**2.**The method of claim 1, wherein the constellation associated with the transmitted signal is an effective constellation determined for the channel over which the transmitted signal is carried.

**3.**The method of claim 1, wherein the constellation associated with the transmitted signal corresponds to a constellation used to modulate the transmitted signal prior to transmission.

**4.**The method of claim 1, wherein a first stage of the equalizer localizes the search for the final symbol decision by: demodulating the received signal using the set of centroid-based values input to the first stage to generate a sequence of symbols output by the first stage; generating a re-modulated signal associated with the first stage as a function of the sequence of symbols generated by the first stage and the channel over which the transmitted signal is carried; and removing the re-modulated signal associated with the first stage from the transmitted signal to generate a modified signal for input to the stage immediately following the first stage, wherein the last stage of the equalizer determines the final symbol decision by: demodulating a modified version of the received signal output by the stage immediately preceding the last stage using the subset of constellation points input to or selected by the last stage to generate a sequence of symbols associated with the last stage; and summing each of the sequences of symbols generated by the different stages to determine the final symbol decision.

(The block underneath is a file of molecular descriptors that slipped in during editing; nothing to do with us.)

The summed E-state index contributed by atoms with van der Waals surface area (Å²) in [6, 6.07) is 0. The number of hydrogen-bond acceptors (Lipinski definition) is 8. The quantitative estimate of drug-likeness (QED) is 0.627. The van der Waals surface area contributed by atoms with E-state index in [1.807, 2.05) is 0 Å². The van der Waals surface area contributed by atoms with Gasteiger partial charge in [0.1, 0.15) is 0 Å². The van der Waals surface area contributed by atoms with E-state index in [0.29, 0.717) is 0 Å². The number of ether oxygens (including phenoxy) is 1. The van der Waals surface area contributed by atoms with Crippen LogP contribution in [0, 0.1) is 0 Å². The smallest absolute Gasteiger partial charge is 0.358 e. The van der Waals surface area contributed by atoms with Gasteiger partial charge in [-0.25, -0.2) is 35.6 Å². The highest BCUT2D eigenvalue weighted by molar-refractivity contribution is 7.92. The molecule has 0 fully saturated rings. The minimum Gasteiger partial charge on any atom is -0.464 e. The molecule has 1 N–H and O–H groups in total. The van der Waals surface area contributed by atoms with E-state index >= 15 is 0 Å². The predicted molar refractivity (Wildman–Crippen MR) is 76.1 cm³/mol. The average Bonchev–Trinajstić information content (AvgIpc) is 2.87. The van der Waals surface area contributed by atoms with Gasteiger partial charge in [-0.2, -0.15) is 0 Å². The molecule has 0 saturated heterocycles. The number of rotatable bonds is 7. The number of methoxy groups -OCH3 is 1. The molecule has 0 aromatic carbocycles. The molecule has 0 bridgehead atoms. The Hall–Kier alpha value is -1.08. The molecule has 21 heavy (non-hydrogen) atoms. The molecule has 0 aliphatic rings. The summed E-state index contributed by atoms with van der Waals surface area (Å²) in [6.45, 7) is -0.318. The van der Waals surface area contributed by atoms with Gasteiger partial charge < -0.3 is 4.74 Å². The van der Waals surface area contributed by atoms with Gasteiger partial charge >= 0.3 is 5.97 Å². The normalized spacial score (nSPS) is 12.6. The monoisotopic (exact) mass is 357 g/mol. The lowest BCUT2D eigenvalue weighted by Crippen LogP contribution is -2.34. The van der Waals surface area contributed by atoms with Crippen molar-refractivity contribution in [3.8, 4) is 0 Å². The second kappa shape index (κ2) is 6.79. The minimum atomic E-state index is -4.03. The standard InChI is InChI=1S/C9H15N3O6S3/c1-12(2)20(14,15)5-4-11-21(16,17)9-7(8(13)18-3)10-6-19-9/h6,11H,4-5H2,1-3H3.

**5.**The method of claim 1, comprising selecting the subset of constellation points used by the last stage of the equalizer for determining the final symbol decision based on a modified sequence of symbols output by the stage immediately preceding the last stage, the modified sequence of symbols corresponding to one of the centroid-based values included in the set of centroid-based values input to or selected by the immediately preceding stage.

**6.**The method of claim 5, comprising determining the final symbol decision based on the received signal and the subset of constellation points selected for the last stage of the equalizer.